Ericson Willians Ericson Willians - 11 months ago 55
Java Question

ServerSocket - Is it really necessary to close() it?

I have this damnable structure:

public void run() {

try {
if (!portField.getText().equals("")) {
String p = portField.getText();
CharSequence numbers = "0123456789";


if (p.contains(numbers)) {
ServerSocket listener = new ServerSocket(Integer.parseInt(p));

while (true) {
Socket socket = listener.accept();
try {
PrintWriter out = new PrintWriter(socket.getOutputStream(), true);
out.println("Hi there, human.");
} finally {
}} else {
JOptionPane.showMessageDialog(null, "Only numbers are allowed.");

} catch (NumberFormatException | HeadlessException | IOException e) {

As you can see, I need to close the listener exactly as I did with the socket. The problem is that if I try to do so after the loop the code will be "unreachable", and if I try to declare a field anywhere for the ServerSocket, I get a NullPointerException. I don't want to close the ServerSocket together with the socket/client because I want to make new connections.

So that's my question:

It's REALLY necessary to close the ServerSocket in this case? The ServerSocket closes itself by its own when the software is shut down? (System.exit(0)). If the ServerSocket continues to run when I close the software just because I have not closed it, then I have a problem, because I can't reach that bloody piece of code to close it :).

Answer Source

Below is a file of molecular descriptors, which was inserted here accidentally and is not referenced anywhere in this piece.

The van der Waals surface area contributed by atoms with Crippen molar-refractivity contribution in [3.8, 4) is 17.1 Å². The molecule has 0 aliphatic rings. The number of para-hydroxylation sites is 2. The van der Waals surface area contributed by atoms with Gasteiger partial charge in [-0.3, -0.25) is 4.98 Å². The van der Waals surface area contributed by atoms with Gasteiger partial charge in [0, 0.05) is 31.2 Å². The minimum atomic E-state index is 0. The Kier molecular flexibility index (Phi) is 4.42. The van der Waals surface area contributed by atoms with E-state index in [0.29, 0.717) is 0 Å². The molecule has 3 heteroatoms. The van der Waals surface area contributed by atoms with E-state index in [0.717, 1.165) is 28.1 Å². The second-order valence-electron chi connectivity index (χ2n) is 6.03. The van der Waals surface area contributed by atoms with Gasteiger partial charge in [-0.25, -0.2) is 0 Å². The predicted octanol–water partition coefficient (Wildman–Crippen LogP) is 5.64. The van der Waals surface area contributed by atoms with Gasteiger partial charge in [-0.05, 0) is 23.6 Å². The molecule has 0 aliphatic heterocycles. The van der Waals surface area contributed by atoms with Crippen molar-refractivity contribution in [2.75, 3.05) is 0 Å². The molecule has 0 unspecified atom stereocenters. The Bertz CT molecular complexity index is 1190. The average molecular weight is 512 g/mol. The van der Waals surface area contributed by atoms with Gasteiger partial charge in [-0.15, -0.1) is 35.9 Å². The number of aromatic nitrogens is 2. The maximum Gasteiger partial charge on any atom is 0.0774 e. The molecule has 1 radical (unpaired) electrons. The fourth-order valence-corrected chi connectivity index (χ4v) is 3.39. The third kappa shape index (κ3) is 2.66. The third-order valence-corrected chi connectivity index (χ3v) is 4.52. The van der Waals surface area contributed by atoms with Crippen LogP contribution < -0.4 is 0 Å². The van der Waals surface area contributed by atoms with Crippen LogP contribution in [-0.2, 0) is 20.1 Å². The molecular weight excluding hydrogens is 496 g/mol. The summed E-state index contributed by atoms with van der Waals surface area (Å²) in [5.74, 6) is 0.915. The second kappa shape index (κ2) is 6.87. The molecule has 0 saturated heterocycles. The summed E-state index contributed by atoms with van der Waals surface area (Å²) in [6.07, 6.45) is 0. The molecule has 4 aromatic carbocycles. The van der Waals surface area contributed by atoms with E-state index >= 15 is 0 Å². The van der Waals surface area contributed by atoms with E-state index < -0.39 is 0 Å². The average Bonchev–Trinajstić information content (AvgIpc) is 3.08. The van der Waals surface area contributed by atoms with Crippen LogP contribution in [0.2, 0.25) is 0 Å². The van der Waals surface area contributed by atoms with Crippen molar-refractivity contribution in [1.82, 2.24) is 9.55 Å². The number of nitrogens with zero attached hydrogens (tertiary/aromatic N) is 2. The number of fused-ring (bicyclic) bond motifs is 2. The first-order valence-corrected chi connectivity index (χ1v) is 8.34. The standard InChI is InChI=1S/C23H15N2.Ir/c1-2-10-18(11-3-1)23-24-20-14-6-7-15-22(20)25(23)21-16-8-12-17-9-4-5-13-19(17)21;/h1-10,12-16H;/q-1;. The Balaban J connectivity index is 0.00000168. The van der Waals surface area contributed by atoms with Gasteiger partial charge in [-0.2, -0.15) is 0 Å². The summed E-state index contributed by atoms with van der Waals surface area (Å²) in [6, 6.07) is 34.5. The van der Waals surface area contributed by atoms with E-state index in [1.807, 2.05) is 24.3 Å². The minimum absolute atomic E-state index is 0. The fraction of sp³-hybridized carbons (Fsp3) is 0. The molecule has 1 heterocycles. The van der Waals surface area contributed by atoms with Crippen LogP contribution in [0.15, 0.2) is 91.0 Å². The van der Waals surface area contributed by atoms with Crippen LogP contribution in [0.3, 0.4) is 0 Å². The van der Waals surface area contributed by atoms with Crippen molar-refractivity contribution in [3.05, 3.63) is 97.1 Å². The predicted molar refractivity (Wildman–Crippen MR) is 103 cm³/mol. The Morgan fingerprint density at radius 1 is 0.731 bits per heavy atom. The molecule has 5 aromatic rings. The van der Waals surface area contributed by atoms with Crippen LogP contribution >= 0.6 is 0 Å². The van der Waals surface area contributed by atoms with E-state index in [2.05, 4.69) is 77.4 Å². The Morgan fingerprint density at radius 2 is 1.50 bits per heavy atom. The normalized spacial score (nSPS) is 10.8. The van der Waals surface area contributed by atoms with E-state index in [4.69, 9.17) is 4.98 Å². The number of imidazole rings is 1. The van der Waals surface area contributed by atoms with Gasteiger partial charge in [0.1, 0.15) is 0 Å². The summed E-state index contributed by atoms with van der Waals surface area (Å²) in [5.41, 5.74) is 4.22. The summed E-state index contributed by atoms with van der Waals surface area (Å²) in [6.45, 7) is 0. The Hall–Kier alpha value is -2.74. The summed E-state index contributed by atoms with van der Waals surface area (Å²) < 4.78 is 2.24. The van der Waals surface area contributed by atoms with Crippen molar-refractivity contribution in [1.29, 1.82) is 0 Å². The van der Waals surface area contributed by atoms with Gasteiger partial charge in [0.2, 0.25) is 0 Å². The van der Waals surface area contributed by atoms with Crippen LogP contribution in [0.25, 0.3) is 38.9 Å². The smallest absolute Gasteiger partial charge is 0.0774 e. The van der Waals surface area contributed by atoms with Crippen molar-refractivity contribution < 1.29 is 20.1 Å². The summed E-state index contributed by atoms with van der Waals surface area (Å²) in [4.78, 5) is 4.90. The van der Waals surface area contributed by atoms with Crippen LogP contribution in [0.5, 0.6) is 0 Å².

Yes. While destroying references to the socket may cause the garbage collector to finalize it, that does not specify that it will be closed. This is implementation-specific in many cases, and can sometimes derail relative to design due to performance or even minute bugs that are hard to track.

Keeping a reference anywhere is a sure bet that it won't be, even with WeakReferences.

Now the OS has a limited(due to its design) number of sockets it can give. As you open more and more sockets, the OS comes under pressure and eventually runs out of sockets, causing the failure of either Java or another program. In addition, depeding on socket options you or defaults may set, this socket may send keepalives, exhausting resources on the other endpoint as well.

On exit, it is closed by the socket registering a shutdown action in its constructor to close it, and/or the OS's automatic cleanup.

You should never rely on OS/JVM behavior or finalization to close your sockets, especially if you have multiple sockets, even if you don't plan to use all of them at the same time.